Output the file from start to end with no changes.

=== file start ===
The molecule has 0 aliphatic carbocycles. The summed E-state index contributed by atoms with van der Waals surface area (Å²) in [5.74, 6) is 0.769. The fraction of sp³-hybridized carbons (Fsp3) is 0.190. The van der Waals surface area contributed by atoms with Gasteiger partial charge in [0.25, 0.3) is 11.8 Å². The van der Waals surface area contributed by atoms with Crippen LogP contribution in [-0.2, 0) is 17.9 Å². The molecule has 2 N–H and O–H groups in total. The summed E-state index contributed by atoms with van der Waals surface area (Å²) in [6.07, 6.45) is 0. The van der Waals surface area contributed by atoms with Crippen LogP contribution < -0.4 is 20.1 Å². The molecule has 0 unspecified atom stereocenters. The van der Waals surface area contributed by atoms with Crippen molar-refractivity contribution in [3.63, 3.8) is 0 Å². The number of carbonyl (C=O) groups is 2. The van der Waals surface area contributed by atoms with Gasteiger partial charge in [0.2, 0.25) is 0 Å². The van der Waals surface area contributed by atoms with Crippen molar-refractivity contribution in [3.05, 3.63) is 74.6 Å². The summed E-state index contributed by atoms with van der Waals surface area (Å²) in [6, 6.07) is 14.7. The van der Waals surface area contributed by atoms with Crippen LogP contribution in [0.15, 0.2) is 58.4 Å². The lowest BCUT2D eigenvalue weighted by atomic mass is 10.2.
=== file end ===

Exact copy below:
The molecule has 0 aliphatic carbocycles. The summed E-state index contributed by atoms with van der Waals surface area (Å²) in [5.74, 6) is 0.769. The fraction of sp³-hybridized carbons (Fsp3) is 0.190. The van der Waals surface area contributed by atoms with Gasteiger partial charge in [0.25, 0.3) is 11.8 Å². The van der Waals surface area contributed by atoms with Crippen LogP contribution in [-0.2, 0) is 17.9 Å². The molecule has 2 N–H and O–H groups in total. The summed E-state index contributed by atoms with van der Waals surface area (Å²) in [6.07, 6.45) is 0. The van der Waals surface area contributed by atoms with Crippen LogP contribution < -0.4 is 20.1 Å². The molecule has 0 unspecified atom stereocenters. The van der Waals surface area contributed by atoms with Crippen molar-refractivity contribution in [3.63, 3.8) is 0 Å². The number of carbonyl (C=O) groups is 2. The van der Waals surface area contributed by atoms with Gasteiger partial charge in [0.2, 0.25) is 0 Å². The van der Waals surface area contributed by atoms with Crippen molar-refractivity contribution in [3.05, 3.63) is 74.6 Å². The summed E-state index contributed by atoms with van der Waals surface area (Å²) in [6, 6.07) is 14.7. The van der Waals surface area contributed by atoms with Crippen LogP contribution in [0.15, 0.2) is 58.4 Å². The lowest BCUT2D eigenvalue weighted by atomic mass is 10.2.